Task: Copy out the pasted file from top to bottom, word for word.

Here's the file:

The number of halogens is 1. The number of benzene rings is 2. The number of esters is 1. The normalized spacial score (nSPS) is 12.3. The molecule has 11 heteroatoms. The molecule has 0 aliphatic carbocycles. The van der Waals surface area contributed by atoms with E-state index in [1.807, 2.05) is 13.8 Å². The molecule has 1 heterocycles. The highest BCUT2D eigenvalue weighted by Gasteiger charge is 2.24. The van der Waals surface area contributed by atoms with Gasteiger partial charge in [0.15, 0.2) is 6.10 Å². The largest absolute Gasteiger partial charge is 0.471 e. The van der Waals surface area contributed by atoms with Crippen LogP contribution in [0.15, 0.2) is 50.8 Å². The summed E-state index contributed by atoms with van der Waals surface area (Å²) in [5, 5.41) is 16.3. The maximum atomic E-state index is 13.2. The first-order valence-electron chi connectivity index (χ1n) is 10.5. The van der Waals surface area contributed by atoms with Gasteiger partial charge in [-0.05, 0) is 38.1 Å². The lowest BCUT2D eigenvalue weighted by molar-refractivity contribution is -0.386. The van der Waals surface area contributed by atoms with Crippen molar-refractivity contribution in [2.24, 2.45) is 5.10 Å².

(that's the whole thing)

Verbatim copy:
The number of halogens is 1. The number of benzene rings is 2. The number of esters is 1. The normalized spacial score (nSPS) is 12.3. The molecule has 11 heteroatoms. The molecule has 0 aliphatic carbocycles. The van der Waals surface area contributed by atoms with E-state index in [1.807, 2.05) is 13.8 Å². The molecule has 1 heterocycles. The highest BCUT2D eigenvalue weighted by Gasteiger charge is 2.24. The van der Waals surface area contributed by atoms with Gasteiger partial charge in [0.15, 0.2) is 6.10 Å². The largest absolute Gasteiger partial charge is 0.471 e. The van der Waals surface area contributed by atoms with Crippen LogP contribution in [0.15, 0.2) is 50.8 Å². The summed E-state index contributed by atoms with van der Waals surface area (Å²) in [5, 5.41) is 16.3. The maximum atomic E-state index is 13.2. The first-order valence-electron chi connectivity index (χ1n) is 10.5. The van der Waals surface area contributed by atoms with Gasteiger partial charge in [-0.05, 0) is 38.1 Å². The lowest BCUT2D eigenvalue weighted by molar-refractivity contribution is -0.386. The van der Waals surface area contributed by atoms with Crippen molar-refractivity contribution in [2.24, 2.45) is 5.10 Å².